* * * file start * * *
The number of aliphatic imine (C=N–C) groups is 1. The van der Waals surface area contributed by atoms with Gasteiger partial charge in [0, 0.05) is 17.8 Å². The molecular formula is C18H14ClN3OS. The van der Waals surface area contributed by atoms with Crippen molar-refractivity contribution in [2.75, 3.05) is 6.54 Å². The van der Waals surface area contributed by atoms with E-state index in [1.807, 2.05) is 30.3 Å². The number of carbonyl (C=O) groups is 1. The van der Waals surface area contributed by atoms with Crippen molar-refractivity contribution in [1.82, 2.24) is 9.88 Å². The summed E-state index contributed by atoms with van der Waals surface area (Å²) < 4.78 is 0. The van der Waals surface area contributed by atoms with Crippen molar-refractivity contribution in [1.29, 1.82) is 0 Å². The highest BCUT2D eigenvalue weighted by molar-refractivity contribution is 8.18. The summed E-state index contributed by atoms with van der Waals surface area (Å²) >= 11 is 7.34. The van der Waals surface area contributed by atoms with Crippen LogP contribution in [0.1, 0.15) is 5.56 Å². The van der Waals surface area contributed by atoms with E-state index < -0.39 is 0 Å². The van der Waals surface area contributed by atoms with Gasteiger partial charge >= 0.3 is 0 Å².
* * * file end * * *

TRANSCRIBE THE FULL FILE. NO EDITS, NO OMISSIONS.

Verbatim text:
The number of aliphatic imine (C=N–C) groups is 1. The van der Waals surface area contributed by atoms with Gasteiger partial charge in [0, 0.05) is 17.8 Å². The molecular formula is C18H14ClN3OS. The van der Waals surface area contributed by atoms with Crippen molar-refractivity contribution in [2.75, 3.05) is 6.54 Å². The van der Waals surface area contributed by atoms with E-state index in [1.807, 2.05) is 30.3 Å². The number of carbonyl (C=O) groups is 1. The van der Waals surface area contributed by atoms with Crippen molar-refractivity contribution in [1.82, 2.24) is 9.88 Å². The summed E-state index contributed by atoms with van der Waals surface area (Å²) < 4.78 is 0. The van der Waals surface area contributed by atoms with Crippen molar-refractivity contribution in [1.29, 1.82) is 0 Å². The highest BCUT2D eigenvalue weighted by molar-refractivity contribution is 8.18. The summed E-state index contributed by atoms with van der Waals surface area (Å²) >= 11 is 7.34. The van der Waals surface area contributed by atoms with Crippen LogP contribution in [0.1, 0.15) is 5.56 Å². The van der Waals surface area contributed by atoms with E-state index < -0.39 is 0 Å². The van der Waals surface area contributed by atoms with Gasteiger partial charge >= 0.3 is 0 Å².